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The Mets opened Citi Field with a win over the Red Sox. Photo by: EMPICS Sport/PA Photos

The New York Mets meltdown in mid season

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The Mets opened Citi Field with a win over the Red Sox. Photo by: EMPICS Sport/PA Photos

It just isn’t the New York Mets’ season is it? Nothing seems to have gone the way they’ve planned and now they’re sitting eight games behind their archrival Philadelphia Phillies in the National League East.

As a team, they’re falling apart and the Phillies (50-38) have made the division their own. To add insult they’ve taken one of the Mets old fan favorites, Pedro Martinez, and turned him to the dark side. At least New York has the Yankees to stand up and deliver. Even when the games seem desperate the Yanks pull a win out in the end (they really earned that series win versus the Detroit Tigers after the break). It’s the difference between a healthy team and a team beat up with injuries. It’s also the difference between a team with a strong backbone and a team that needs a restructured support system.  It’s the move they made with the Atlanta Braves (the Jeff Francoeur/Ryan Church trade), and the subsequent series afterward that’s been a sign of the times. Coming off the All-Star Break (again, the American League will take home field this season after their 4-3 win), the Mets are going to have to savor those intermittent wins and the prospect of the 2010 season because this just isn’t their year.

Now, I’m not a defeatist. I don’t like to consider myself one; I don’t like to give up on the underdogs. The Mets (43-47) surely are an underdog if I’ve ever seen one, and resurgence along with the hope for a playoff is still possible and would make for a great story. It’s just that you can only give a team the benefit of the doubt for so long before they start breaking your heart.

Is it the injuries? Last year the Mets weren’t without Carlos Beltran or Jose Reyes for more than a week each and they still fell to the Phillies come crunch time. Is it the manager? The same failings that were put on Willie Randolph’s shoulders between the 2005-08 seasons are haunting Jerry Manuel as he pushes on into his second.

I’d blame the history, attitude, and expectations that go along with being the Mets in general, but it’s probably a combination of all of this. The Mets have taken steps in the off-season as they bolstered their bullpen (J.J. Putz is almost back from the DL) and during the past week to strengthen their weaknesses, but their bit players don’t seem to be able to hold up the team.

The Atlanta Braves (45-46) hosted the New York Mets two days after the Midsummer Classic, which made for some interesting fodder for conversation. One of the steps I’ve just mentioned that the Mets have made in bolstering their lineup was the trade in which they received the 25-year-old Jeff Francoeur and cash from the Braves for the relatively young yet injury prone Ryan Church. It’s difficult to say who got the better of the deal, but let’s look first at the careers of these two right fielders, and then how they performed in the series.

Jeff Francoeur was drafted by the Braves straight out of high school. He came into the minors out of Parkview High School in Georgia with a .443 career average and 164 RBIs. He was impressive as a kid and plowed through the minors with the Braves rookie team, A, and AA teams between 2002 and 2005. He was introduced to the Braves as a major leaguer in 2005 and has been a thorn in the side of the New York Mets ever since. His numbers haven’t held up to his rookie and sophomore seasons in right field for the Braves (he hit for a .300 average, 14 homeruns, and 45 RBIs in only 257 at-bats in 2005 and a .260 average, 29 homeruns, and 103 RBIs off 651 at-bats in 2006), but on his career he is a player to have confidence in when he starts in right. On his career, he has earned a Gold Glove award (2007) and has batted for a cumulative .266 average, 78 homeruns, 363 RBIs, and 659 hits. He had a slump of a season in 2008, but should fill in nicely for Church who seems to have his own ups and downs.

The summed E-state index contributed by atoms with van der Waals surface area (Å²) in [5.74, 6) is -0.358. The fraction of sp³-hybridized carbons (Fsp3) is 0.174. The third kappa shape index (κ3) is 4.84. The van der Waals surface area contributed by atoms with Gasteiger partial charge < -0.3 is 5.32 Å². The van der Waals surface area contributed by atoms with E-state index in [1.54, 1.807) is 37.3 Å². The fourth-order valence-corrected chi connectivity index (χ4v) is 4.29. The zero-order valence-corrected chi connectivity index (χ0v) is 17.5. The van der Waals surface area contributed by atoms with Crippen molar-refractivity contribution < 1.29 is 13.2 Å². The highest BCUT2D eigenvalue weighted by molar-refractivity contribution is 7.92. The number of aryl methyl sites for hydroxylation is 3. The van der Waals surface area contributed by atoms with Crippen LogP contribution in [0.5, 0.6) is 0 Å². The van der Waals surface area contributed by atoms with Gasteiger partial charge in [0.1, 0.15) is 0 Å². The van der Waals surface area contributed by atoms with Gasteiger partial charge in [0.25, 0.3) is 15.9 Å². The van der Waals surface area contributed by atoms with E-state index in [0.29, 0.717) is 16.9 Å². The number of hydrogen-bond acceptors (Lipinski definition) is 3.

The Mets are fickle with their roster, especially in left and right field, so Church was seen as a man they could lean on in right. Fan favorite Xavier Nady replaced Mike Cameron in 2005 but was traded to the Pittsburgh Pirates in 2006 (to bring in Oliver Perez and Roberto Hernandez after Duaner Sanchez and Pedro Martinez were sent to the DL with injuries). Shawn Green had a brief stint in right, but failed to live up to any sort of expectation management had for him. When Church was brought over with Schneider from the Washington Nationals for the highly touted prospect Lastings Milledge, fans were hoping to have at least a sense of consistency in right. Of course, these are the Mets and nothing is ever consistent.

Church was drafted in 2000 by the Cleveland Indians in the 14th round and rolled around the minors for four years before being traded to the Montreal Expos in 2004. He struggled with Expos, playing in only 30 games of the 2004 season and finishing his first year with a .175 batting average. He made the move, along with the franchise, to Washington D.C. and played some consistent, yet mediocre baseball. With the Nationals, he hit around a .275 average and hit no more than 70 RBIs in a season. He wasn’t exactly a superstar when he was traded to the Mets and he leaves just as he came in- average- with a career of .273 average, 225 RBIs, and 49 homeruns. He also left the Mets organization claiming that he knows all the Mets signs and would happily offer them to the Braves. He’s older than Francoeur, he’s had a paltry career, and he seems to have an unprofessional attitude. So, hey, good riddance.

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